Mississippi gun store shootout reaffirms our faith in humanity

Okay, I’m a few days late with this one, but it’s so interesting and its implications so profound that it’s taken me some time to fully digest it.

On Saturday, a father and son entered a gun store in Mississippi to pick up a firearm they’d left for repair. When presented with a bill for $25, the two began arguing with the store owner and his son. No one is quite sure what happened next, but somehow the argument turned violent, and both sides shot at the other. The episode ended with the gun store owner and his son dead and the customer and his son in the hospital with life-threatening injuries.

I’m sure you’re thinking what I’m thinking. This pretty much proves the argument that arming people reduces crime and people should be encouraged to carry guns like the students at Liberty, the world’s largest Christian university (and as of today, officially a supporter of the god-fearing evangelical Donald Trump). I mean, what if the customer and his son hadn’t been armed? Why, it’s certainly possible that they’d have been forced at gunpoint to pay the $25 bill and thrown out onto the street angry and embarrassed. Instead, because they were able to defend themselves, they are now able to hold their heads high, or would be were it not for all those tubes coming out of their bodies, and will have the respect of the whole yard while they spend the rest of their lives in prison for murder.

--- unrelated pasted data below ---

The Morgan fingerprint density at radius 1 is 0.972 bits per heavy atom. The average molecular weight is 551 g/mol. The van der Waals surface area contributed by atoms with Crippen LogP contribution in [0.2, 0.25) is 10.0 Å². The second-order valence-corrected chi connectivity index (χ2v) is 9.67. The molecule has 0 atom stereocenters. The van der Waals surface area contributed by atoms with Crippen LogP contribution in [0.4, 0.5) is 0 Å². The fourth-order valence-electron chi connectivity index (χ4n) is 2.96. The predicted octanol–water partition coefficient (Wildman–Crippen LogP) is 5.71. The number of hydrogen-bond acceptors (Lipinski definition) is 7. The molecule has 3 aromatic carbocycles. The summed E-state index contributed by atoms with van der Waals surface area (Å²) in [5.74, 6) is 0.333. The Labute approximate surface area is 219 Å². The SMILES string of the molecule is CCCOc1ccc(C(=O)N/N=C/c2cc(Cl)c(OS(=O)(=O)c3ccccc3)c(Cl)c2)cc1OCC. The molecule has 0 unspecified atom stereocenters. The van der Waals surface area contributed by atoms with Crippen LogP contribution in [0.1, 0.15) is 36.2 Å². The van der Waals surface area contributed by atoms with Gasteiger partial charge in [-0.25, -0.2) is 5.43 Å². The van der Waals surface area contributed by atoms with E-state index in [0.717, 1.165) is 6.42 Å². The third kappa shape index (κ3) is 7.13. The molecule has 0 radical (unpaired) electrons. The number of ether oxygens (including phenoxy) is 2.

Sure, they got shot, too. But the truth is that gun ownership is risky business. According to Wikipedia, in 2013 there were about 33,000 deaths by guns in the U.S. Of those, 2/3 were either suicide or accident, e.g., like the incident in a Hayden, Idaho WalMart where a two year-old sovereign citizen shot his mom with the gun from her purse.

1/3 were the result of homicide. According to the Bureau of Justice, about 60% of violent crimes are committed by non-strangers and only 40% by strangers. So it’s a fairly safe conclusion that most homicides with guns are against people who live with people who have guns, not unarmed strangers. Although gun-hating liberals whine about guns a lot, the truth is they’re not the ones at risk. Fact is it’s dangerous to own a gun and it’s dangerous to live with someone who owns a gun (and for that matter, it appears it’s dangerous to hang out in gun shops, but I digress). Add it up—that implies a whopping 84% of gun deaths were of gun owners or their friends and family.